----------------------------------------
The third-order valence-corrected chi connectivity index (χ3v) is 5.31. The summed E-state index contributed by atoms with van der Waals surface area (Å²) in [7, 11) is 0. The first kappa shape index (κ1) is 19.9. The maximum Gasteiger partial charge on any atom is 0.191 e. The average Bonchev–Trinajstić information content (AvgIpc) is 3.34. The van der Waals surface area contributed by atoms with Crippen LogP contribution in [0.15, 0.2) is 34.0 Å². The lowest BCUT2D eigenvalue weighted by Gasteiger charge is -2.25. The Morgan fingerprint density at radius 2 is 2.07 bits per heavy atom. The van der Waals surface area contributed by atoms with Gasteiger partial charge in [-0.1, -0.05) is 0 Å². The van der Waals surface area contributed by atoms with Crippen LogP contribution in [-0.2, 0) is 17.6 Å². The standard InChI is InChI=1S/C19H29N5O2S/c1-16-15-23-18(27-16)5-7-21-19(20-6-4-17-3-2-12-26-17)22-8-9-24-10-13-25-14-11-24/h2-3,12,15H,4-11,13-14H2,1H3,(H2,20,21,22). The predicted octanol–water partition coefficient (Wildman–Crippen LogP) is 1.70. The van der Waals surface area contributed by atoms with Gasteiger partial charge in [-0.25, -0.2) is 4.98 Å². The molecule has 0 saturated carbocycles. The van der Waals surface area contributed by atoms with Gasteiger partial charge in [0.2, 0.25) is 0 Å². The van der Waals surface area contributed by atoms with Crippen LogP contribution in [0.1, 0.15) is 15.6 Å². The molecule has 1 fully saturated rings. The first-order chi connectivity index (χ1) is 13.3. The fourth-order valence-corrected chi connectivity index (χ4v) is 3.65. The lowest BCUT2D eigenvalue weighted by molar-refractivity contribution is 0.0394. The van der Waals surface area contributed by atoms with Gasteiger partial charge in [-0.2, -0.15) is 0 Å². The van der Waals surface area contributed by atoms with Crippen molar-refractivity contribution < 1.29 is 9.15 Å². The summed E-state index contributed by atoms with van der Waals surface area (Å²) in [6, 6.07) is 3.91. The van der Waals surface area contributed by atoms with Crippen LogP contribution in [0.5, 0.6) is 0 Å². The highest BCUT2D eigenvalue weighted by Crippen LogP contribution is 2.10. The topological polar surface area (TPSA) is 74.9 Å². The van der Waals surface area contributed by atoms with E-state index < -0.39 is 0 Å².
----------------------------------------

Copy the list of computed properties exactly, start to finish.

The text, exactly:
The third-order valence-corrected chi connectivity index (χ3v) is 5.31. The summed E-state index contributed by atoms with van der Waals surface area (Å²) in [7, 11) is 0. The first kappa shape index (κ1) is 19.9. The maximum Gasteiger partial charge on any atom is 0.191 e. The average Bonchev–Trinajstić information content (AvgIpc) is 3.34. The van der Waals surface area contributed by atoms with Crippen LogP contribution in [0.15, 0.2) is 34.0 Å². The lowest BCUT2D eigenvalue weighted by Gasteiger charge is -2.25. The Morgan fingerprint density at radius 2 is 2.07 bits per heavy atom. The van der Waals surface area contributed by atoms with Gasteiger partial charge in [-0.1, -0.05) is 0 Å². The van der Waals surface area contributed by atoms with Crippen LogP contribution in [-0.2, 0) is 17.6 Å². The standard InChI is InChI=1S/C19H29N5O2S/c1-16-15-23-18(27-16)5-7-21-19(20-6-4-17-3-2-12-26-17)22-8-9-24-10-13-25-14-11-24/h2-3,12,15H,4-11,13-14H2,1H3,(H2,20,21,22). The predicted octanol–water partition coefficient (Wildman–Crippen LogP) is 1.70. The van der Waals surface area contributed by atoms with Gasteiger partial charge in [-0.25, -0.2) is 4.98 Å². The molecule has 0 saturated carbocycles. The van der Waals surface area contributed by atoms with Gasteiger partial charge in [0.2, 0.25) is 0 Å². The van der Waals surface area contributed by atoms with Crippen LogP contribution in [0.1, 0.15) is 15.6 Å². The molecule has 1 fully saturated rings. The first-order chi connectivity index (χ1) is 13.3. The fourth-order valence-corrected chi connectivity index (χ4v) is 3.65. The lowest BCUT2D eigenvalue weighted by molar-refractivity contribution is 0.0394. The van der Waals surface area contributed by atoms with Gasteiger partial charge in [-0.2, -0.15) is 0 Å². The van der Waals surface area contributed by atoms with Crippen molar-refractivity contribution < 1.29 is 9.15 Å². The summed E-state index contributed by atoms with van der Waals surface area (Å²) in [6, 6.07) is 3.91. The van der Waals surface area contributed by atoms with Crippen LogP contribution in [0.5, 0.6) is 0 Å². The highest BCUT2D eigenvalue weighted by Crippen LogP contribution is 2.10. The topological polar surface area (TPSA) is 74.9 Å². The van der Waals surface area contributed by atoms with E-state index < -0.39 is 0 Å².